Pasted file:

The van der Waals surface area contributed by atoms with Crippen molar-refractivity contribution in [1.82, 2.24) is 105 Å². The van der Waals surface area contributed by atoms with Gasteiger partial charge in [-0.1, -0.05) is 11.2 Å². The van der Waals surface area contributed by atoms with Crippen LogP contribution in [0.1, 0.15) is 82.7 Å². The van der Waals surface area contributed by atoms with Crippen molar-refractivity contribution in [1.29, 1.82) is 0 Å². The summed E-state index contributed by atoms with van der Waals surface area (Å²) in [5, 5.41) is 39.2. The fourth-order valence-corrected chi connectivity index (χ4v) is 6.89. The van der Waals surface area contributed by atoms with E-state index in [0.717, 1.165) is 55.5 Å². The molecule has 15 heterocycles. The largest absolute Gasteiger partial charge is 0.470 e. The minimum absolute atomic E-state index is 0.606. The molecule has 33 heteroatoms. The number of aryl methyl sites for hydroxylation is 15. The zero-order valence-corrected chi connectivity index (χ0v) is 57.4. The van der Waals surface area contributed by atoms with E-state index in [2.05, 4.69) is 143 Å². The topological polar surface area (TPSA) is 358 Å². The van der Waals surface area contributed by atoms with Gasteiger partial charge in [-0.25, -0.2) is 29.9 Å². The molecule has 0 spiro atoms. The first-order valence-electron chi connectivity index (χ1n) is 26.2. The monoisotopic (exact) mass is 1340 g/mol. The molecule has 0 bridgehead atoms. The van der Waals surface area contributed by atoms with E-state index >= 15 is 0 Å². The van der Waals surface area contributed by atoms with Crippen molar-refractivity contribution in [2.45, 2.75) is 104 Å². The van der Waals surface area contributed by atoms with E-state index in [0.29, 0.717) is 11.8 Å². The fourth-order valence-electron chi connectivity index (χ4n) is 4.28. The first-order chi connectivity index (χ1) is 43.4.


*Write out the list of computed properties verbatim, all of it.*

The van der Waals surface area contributed by atoms with Crippen molar-refractivity contribution in [1.82, 2.24) is 105 Å². The van der Waals surface area contributed by atoms with Gasteiger partial charge in [-0.1, -0.05) is 11.2 Å². The van der Waals surface area contributed by atoms with Crippen LogP contribution in [0.1, 0.15) is 82.7 Å². The van der Waals surface area contributed by atoms with Crippen molar-refractivity contribution in [1.29, 1.82) is 0 Å². The summed E-state index contributed by atoms with van der Waals surface area (Å²) in [5, 5.41) is 39.2. The fourth-order valence-corrected chi connectivity index (χ4v) is 6.89. The van der Waals surface area contributed by atoms with E-state index in [0.717, 1.165) is 55.5 Å². The molecule has 15 heterocycles. The largest absolute Gasteiger partial charge is 0.470 e. The minimum absolute atomic E-state index is 0.606. The molecule has 33 heteroatoms. The number of aryl methyl sites for hydroxylation is 15. The zero-order valence-corrected chi connectivity index (χ0v) is 57.4. The van der Waals surface area contributed by atoms with E-state index in [2.05, 4.69) is 143 Å². The topological polar surface area (TPSA) is 358 Å². The van der Waals surface area contributed by atoms with Gasteiger partial charge in [-0.25, -0.2) is 29.9 Å². The molecule has 0 spiro atoms. The first-order valence-electron chi connectivity index (χ1n) is 26.2. The monoisotopic (exact) mass is 1340 g/mol. The molecule has 0 bridgehead atoms. The van der Waals surface area contributed by atoms with E-state index >= 15 is 0 Å². The van der Waals surface area contributed by atoms with Crippen molar-refractivity contribution in [2.45, 2.75) is 104 Å². The van der Waals surface area contributed by atoms with E-state index in [0.29, 0.717) is 11.8 Å². The fourth-order valence-electron chi connectivity index (χ4n) is 4.28. The first-order chi connectivity index (χ1) is 43.4.